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Honesty in Academia

photograph of Harvard's coat of arms

Honesty researcher Francesca Gino, a professor at Harvard Business School, has been accused of fabricating data in multiple published articles.

In one study, participants were given 20 math puzzles and awarded $1 for each one they solved. After grading their own worksheets, test subjects then threw them out and reported their results on another form. Some participants were asked to sign to confirm that their report was accurate at the bottom of the form, while others signed at the top. Gino’s hypothesis was that signing at the top would prime honest behavior, but she then allegedly tampered with the results to drive the intended effect. Gino is now on administrative leave while Harvard conducts a full investigation.

While it would obviously be ironic if Gino had been dishonest while researching honesty, there is a further reason that such dishonesty would be particularly galling, as dishonest research violates one of the cardinal virtues of the academic vocation.

Let me explain. Some readers might already be familiar with the traditional list of the cardinal virtues: Justice, Courage, Prudence, and Temperance. Honesty, of course, is nowhere on this list. So what do I mean when I call honesty a cardinal virtue?

Different vocations have their own characteristic virtues. It is not possible to be a good judge without being particularly just. Likewise, it is not possible to be a good soldier on the front lines without being particularly courageous. That is because each of these vocations emphasize certain virtues. A soldier must have the virtue of courage to repeatedly thrust themselves into battle, and a judge must have the virtue of justice in order to consistently reach fair verdicts.

Are there any characteristic virtues of the academic vocation? Professors typically have two primary tasks: the generation and transmission of knowledge. For both of these tasks, an emphasis on truth takes center stage. And this focus on truth means that professors will do better at both of these tasks by cultivating the intellectual virtues – virtues like open-mindedness, curiosity, and intellectual humility. For this reason, we can think of these intellectual virtues as cardinal virtues of the academic vocation.

But along with these intellectual virtues, honesty is also particularly important for the academic vocation. When students learn from their professors, they often simply take them at their word. Professors are the experts, after all. This makes students especially vulnerable, because if their professors deceive them, they cannot detect it.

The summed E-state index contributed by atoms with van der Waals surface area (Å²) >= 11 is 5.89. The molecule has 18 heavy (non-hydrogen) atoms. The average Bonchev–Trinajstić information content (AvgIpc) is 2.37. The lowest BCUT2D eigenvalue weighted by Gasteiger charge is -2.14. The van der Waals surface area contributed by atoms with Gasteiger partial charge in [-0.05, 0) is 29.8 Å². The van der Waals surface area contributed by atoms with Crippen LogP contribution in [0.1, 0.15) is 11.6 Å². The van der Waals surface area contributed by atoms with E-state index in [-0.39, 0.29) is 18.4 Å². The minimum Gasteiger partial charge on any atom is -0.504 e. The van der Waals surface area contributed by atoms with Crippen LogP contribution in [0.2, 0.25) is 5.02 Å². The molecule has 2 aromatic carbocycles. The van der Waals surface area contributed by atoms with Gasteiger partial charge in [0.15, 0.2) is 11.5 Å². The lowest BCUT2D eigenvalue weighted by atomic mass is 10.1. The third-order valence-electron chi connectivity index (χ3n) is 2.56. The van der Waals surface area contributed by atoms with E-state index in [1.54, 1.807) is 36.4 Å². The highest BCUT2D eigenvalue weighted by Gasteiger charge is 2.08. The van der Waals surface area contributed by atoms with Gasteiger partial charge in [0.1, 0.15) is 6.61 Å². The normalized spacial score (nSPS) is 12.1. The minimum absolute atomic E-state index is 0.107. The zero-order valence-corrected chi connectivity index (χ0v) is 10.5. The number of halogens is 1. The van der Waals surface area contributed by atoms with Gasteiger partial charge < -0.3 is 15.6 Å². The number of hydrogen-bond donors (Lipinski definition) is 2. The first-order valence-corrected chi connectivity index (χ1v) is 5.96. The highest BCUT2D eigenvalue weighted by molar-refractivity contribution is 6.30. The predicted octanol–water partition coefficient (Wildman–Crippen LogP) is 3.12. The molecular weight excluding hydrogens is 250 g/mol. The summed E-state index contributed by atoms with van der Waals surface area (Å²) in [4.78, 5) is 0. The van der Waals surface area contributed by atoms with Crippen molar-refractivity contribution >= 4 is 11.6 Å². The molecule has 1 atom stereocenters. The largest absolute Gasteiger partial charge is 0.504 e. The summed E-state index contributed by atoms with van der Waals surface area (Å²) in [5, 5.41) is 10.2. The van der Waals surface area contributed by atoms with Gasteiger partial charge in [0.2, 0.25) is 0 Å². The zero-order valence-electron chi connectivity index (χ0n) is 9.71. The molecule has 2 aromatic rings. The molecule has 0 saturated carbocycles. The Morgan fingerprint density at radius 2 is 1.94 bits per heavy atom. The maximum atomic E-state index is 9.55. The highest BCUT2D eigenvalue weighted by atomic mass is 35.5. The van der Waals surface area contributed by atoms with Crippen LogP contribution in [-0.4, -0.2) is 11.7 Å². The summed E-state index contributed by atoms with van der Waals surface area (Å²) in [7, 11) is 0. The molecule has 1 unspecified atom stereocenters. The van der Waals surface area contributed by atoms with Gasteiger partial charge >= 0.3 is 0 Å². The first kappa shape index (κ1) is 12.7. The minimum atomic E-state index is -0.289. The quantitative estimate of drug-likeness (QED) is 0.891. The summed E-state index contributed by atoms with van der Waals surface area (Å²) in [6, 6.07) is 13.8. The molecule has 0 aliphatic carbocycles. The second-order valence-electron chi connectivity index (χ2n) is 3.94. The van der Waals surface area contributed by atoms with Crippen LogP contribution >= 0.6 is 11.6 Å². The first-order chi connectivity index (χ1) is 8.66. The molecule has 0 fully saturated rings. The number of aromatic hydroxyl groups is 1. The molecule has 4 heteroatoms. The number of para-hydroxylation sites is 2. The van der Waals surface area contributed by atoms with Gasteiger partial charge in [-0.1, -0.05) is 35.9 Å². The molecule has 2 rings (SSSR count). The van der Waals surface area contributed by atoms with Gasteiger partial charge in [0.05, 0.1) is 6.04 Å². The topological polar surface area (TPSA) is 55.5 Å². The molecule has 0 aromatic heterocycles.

This is true to an even greater extent with cutting-edge research. If professors are being dishonest, it could be that no intellectual discoveries are being made in the first place. In Gino’s case, for example, she may have concealed the fact that the study she performed did not actually support her findings. But without specialized training, few people can understand how new knowledge is generated in the first place, leaving them completely vulnerable to the possibility of academic dishonesty. Only other academics were able to spot the irregularities in Gino’s data that has led to further questions.

We thus have reason to take honesty as a cardinal virtue of the academic vocation as well. Not only do academics need to be open-minded, curious, and humble, but they must also be honest so that they use their training to further higher education’s most important goals. If academics regularly passed off false research and deceived their students, it would threaten to undermine the university enterprise altogether.

Distrust in higher education is on the rise, and to the extent that academics acquire a reputation for dishonesty, it is sure to only decline further. Gino’s work is just the tip of the iceberg. One of Gino’s co-authors has also been accused of faking his data, and Stanford’s president is stepping down due to questions about his research, but these are isolated incidents in comparison to the widespread replication crisis. When researchers tried to reproduce the results from 98 published psychology papers, only 39 of the studies were able to be replicated, meaning that over half of the “research” led to no new discoveries whatsoever.

While a failure of replication does not necessarily mean that the researchers who produced that work were being dishonest, there are many dishonest means that can lead to a study that can’t be replicated, including throwing out data that does not confirm a hypothesis or questionable methods of data analysis. Until the replication crisis, and discoveries of fake data, begin to wane, it will be difficult to restore public trust in social science research.

Is there anything that can be done? While public trust in higher education will not be restored overnight, there are several changes that could potentially help professors cultivate the virtue of honesty. One strategy for curbing our vices is limiting the situations in which we are tempted to do the wrong thing. As one example, pre-registering a study commits a researcher to the design of a study before they run it, removing the opportunity to engage in questionable statistical analysis or disregard the results.

Another way to increase virtuous behavior is to remind ourselves of our values. At the college level, for instance, commitment to an honor code can serve as a moral reminder that reduces cheating. Academic institutions or societies could develop honor codes that academics have to sign in order to submit to journals, or even a signed honor code that is displayed on published articles. While some professors might still be undeterred, others will be reminded of their commitment to the moral values inherent to their vocation.